Monday, September 08, 2014

The Scottish Referendum on Independence

Indian media has so far maintained a surprising silence over a remarkable event unfolding in the United Kingdom, one that any country facing secession demands should be watching very intently. Even our Foreign Minister Sushma Swaraj betrayed her complete ignorance of the issue when a British journalist asked for her comments.

Scottish voters go to polls in less than two weeks to give a yes or no answer to this question: 'Should Scotland be an independent country?' With opinion polls showing that the vote will go down the wire, the United Kingdom of Great Britain and Northern Ireland could soon see Scotland's secession, and become the United Kingdom of England, Wales and Northern Ireland (how long Northern Ireland stays within the Union is also debatable). 

Of course regions have had referenda in the past to decide questions of secession. Quebec had one. Nehru promised one in Kashmir before circumstanced changed. What is especially interesting in the debates over Scotland is the prominence of the economic issues, with nationalistic jingoism rather muted. A taste of the concerns of the voters may be had from these two guides. The pound, welfare spending, heath care, devolution--these seem to be the most important concerns of the Scottish voter. Rest of the UK seems to be offering far greater autonomy to Scotland if it chooses to stay. The main problem on these economic concerns is that Scotland has traditionally been left-wing, but much larger England often puts right-wing Tories in government, who typically like to spend far less on the welfare state than what many Scots would like. The devolution in 1998 secured many powers for the Scottish Parliament anyway. If Scotland stays, many more will undoubtedly be devolved. But the allure of Tory-free governance may be attractive to the Scots (it may also condemn the rest of the UK to a near-permanent Tory majority--it will certainly make it much harder for Labour to form government without the left-leaning Scottish MPs, at least in the medium term).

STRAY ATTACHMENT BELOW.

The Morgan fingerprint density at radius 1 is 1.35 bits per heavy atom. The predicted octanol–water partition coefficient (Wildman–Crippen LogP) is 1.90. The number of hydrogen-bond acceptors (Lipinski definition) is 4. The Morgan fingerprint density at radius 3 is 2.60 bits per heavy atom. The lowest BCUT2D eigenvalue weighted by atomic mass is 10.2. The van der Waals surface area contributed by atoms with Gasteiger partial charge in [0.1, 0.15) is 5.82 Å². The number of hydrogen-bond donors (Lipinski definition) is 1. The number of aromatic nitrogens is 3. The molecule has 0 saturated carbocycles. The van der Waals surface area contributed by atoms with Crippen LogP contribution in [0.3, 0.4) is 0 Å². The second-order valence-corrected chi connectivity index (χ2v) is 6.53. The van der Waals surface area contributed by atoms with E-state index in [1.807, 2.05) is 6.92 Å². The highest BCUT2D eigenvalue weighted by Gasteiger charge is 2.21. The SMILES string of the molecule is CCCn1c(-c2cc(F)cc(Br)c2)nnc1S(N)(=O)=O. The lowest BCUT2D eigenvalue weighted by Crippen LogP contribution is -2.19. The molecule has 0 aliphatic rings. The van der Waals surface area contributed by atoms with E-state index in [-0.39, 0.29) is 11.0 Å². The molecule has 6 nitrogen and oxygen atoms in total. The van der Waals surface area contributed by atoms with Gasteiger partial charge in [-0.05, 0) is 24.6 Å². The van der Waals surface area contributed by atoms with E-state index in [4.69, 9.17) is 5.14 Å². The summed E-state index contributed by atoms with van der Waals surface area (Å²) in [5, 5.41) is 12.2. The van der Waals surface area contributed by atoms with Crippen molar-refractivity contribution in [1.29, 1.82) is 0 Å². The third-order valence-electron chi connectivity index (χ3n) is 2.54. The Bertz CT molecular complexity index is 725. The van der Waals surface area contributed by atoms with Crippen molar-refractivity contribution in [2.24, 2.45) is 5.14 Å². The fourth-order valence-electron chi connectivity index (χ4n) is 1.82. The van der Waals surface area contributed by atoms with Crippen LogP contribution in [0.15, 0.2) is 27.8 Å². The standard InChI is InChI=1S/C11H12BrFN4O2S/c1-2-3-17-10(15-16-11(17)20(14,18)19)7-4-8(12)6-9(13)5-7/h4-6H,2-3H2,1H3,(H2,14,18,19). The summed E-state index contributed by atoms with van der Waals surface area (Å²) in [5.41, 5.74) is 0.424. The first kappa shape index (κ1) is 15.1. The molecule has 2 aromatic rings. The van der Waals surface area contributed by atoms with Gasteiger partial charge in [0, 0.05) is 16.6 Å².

More than mere geography, the character of the nations involved is at stake. It is still remarkable that the issue is being settled without a bullet having been fired.
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